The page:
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New Customers Save $30* with code JUNENEW30
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Gainey Riesling 2010
This wine makes a fine accompaniment to seafood, poultry and pork dishes, as well as spicy Asian and Caribbean cuisine.
Dan J. Gainey retired in 1984 to devote himself to fulfilling his dream of making wine. In 1983, he planted 51 acres of vineyards on the northern boundary of the Gainey Ranch and in November of 1984 the 12,000 square foot Spanish-style winery opened its doors to visitors. Soon after, Dan H. Gainey joined his father and together the father-son team have set out to produce premium, hand-crafted wines made from the best vineyards in Santa Barbara County.
With over 40 years of farming experience behind them, the Gaineys have a connection to the land that few vintners may share. Since the original vineyard planting in 1983, the Gaineys have added 32 acres to their "Home" Ranch, which is primarily planted to the Bordeaux varietals Sauvignon Blanc, Merlot and Cabernet Franc. In 1996, they purchased 120 acres on the western end of the Santa Ynez Valley, a cooler growing region more suitable for Burgundian varietals. In 1997, they planted 35 acres at this "Santa Rosa Hills" Ranch to Chardonnay, Pinot Noir and Syrah, with plans for further plantings in the years ahead.
Ranging from cool and foggy in the west to warm and dry in the east, The Santa Ynez Valley is one of California’s most climatically diverse growing areas. The most expansive AVA within the larger Santa Barbara County region, Santa Ynez is also home to a wide variety of soil types and geographical features. To avoid an identity crisis, the appellation is further divided into four distinct sub-AVAs—Sta. Rita Hills, Ballard Canyon, Los Olivos District, and Happy Canyon—each with its own defining characteristics.
As one might expect from such a vast and varied region, a wide selection of grapes is planted here—more than sixty different varieties and counting. Chardonnay and Pinot Noir dominate in the chilly west, while Zinfandel, Rhône blends, and Bordeaux blends rule the arid east. Syrah is successful at both ends of the valley, with a lean and peppery Old-World sensibility closer to the coast and lush berry fruit further inland.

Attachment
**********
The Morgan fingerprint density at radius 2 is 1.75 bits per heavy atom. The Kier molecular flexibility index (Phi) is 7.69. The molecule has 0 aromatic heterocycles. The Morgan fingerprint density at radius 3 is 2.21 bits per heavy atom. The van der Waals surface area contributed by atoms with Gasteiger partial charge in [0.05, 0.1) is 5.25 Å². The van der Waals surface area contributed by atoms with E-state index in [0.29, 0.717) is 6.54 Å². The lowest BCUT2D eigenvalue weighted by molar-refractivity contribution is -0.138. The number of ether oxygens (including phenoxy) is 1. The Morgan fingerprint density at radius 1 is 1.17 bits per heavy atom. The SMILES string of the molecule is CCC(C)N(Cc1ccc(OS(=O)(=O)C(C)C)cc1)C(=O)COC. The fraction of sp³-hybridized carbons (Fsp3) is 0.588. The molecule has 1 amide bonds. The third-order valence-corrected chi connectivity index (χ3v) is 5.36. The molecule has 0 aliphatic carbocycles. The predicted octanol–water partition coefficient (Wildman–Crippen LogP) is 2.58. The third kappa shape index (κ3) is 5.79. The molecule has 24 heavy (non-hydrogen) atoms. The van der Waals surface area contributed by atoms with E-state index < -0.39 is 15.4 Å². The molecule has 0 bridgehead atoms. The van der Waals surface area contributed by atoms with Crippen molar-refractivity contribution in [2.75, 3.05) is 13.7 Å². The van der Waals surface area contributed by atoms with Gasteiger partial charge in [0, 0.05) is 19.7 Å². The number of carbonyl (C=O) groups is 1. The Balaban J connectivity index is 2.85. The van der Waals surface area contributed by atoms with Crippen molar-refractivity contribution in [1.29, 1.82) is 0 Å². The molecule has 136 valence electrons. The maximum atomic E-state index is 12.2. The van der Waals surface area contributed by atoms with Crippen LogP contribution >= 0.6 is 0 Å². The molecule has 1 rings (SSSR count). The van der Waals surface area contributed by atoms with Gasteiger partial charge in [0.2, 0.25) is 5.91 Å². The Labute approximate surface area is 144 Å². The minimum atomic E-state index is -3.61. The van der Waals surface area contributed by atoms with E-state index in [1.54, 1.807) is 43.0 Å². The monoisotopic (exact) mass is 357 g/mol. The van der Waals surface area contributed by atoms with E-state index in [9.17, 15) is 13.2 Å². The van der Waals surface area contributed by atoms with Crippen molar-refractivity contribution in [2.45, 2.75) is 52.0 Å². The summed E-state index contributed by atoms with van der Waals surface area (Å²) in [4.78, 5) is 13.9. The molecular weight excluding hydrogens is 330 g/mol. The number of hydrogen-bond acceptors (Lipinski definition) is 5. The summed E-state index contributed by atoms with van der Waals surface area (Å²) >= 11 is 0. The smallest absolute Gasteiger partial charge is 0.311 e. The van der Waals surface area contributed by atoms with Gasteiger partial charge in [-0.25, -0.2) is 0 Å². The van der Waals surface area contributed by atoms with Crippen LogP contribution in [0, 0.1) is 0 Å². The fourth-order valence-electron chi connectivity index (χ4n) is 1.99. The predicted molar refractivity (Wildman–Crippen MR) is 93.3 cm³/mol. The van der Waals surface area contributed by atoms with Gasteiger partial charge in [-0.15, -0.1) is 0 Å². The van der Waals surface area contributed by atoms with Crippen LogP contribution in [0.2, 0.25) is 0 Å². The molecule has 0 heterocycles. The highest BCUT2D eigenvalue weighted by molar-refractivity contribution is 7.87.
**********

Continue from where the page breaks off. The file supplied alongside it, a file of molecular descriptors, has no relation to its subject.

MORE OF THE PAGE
A regal variety of incredible purity and precision, Riesling possesses a remarkable ability to reflect the character of wherever it is grown while still maintaining easily identifiable typicity. This versatile grape can be just as enjoyable dry or sweet, young or old, still or sparkling, and can age longer than nearly any other white variety. Riesling is best known in Germany and Alsace, and is also of great importance in Austria. The variety has also been particularly successful in Australia’s Clare and Eden Valleys, New Zealand, Oregon, Washington, cooler regions of California, and the Finger Lakes in New York.
In the Glass
Riesling is low in alcohol, with high acidity, steely minerality, and stone fruit, spice, citrus, and floral notes. At its ripest it leans towards juicy peach and nectarine, and pineapple, while in cooler climes it is more redolent of meyer lemon, lime, and green apple. With age, Riesling can become truly revelatory, developing unique, complex aromatics, often with a hint of gasoline.
Riesling is very versatile, enjoying the company of sweet-fleshed fish like sole, most Asian food, especially Thai and Vietnamese (bottlings with some residual sugar and low alcohol are the perfect companions for dishes with substantial spice), and freshly shucked oysters. Sweeter styles work well with fruit-based desserts.
It can be difficult to discern the level of sweetness in a Riesling, and German labeling laws do not make things any easier. Look for the world “trocken” to indicate a dry wine, or “halbtrocken” or “feinherb” for off-dry. Some producers will include a helpful sweetness scale on the back label—happily, a growing trend.